Total Pageviews

Tuesday, January 7, 2014

Blue-blooded Horseshoe Crabs, Hemocyanin, and Kenneth Marshall Gordon

     The blood of horseshoe crabs (as well as cuttlefish, squid, lobster, and a variety of other marine animals) contains hemocyanin, which is copper-based, rather than hemoglobin, which is iron-based. They are the blue-bloods of the animal kingdom and their blood has amazing anti-bacterial properties. The blood sloshes around in their bodies, rather than being carried in veins and arteries.

        And their blood has powerful acti-bacterial properties that release a mass of blood-clotting granules that instantaneously clot to seal out the bad bacteria, preventing further infection. It is so valuable that pharmaceutical companies are harvesting the horse shoe crabs, removing some of their blood,


and then returning them to the sea. The link to the full NPR article (including a video of the process) is here:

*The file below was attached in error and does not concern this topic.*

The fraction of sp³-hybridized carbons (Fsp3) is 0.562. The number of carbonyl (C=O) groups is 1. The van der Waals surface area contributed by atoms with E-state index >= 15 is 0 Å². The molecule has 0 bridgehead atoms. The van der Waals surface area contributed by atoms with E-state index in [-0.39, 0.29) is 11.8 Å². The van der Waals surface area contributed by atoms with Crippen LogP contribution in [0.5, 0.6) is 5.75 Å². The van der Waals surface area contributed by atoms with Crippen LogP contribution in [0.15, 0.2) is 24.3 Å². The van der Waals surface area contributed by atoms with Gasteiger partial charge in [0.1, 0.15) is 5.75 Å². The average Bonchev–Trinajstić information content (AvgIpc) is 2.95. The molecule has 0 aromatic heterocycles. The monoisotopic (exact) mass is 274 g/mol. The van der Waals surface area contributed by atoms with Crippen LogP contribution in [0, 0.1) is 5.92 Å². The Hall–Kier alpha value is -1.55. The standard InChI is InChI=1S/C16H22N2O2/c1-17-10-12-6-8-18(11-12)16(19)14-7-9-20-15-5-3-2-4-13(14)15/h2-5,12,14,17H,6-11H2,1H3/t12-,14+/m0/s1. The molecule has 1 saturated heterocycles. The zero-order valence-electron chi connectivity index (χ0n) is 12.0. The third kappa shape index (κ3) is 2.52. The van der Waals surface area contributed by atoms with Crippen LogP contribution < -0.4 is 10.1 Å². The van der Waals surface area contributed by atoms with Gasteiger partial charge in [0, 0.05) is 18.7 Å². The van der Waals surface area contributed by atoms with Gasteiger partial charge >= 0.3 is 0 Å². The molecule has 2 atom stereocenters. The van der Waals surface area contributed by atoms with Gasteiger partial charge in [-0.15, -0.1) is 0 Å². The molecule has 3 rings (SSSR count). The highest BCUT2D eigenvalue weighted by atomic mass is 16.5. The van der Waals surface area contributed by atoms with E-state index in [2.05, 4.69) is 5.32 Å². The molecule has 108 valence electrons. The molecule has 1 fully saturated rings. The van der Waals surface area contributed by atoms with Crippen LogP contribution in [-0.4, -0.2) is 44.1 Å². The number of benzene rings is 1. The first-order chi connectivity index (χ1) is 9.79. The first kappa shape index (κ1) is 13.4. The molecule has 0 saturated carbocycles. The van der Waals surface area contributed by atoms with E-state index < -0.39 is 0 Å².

Paleontologist Richard Fortey describes the 450,000,000-year-old creatures as being akin to a Volkswagen Beetle:
"I saw a damaged horseshoe crab still trundling gamely onwards, even with a great hole punched right though its head. Looking over the beach more carefully, I noticed a lot of these war veterans; lumps out of the thorax, broken tail spikes — clearly, it must take a lot to finish these creatures off."

      Indeed, the amazing blue-blood properties of these relatives of trilobites are what have likely kept the horseshoe crab around for so many millions of years. They have lasted through the massive extinctions at the end of the Paleozoic, Mesozoic, and Cenozoic eras when massive extinctions wiped out large, sweeping amounts of their cousins.

       I don't have a wonderful segue to this next portion. We are all still a bit in shock here in Colorado about Ken Gordon's death last month.

       Today was the memorial service for Kenneth Marshall Gordon, one of Colorado's most respected members of the Colorado House for 8 years and then the Senate for another 8 years.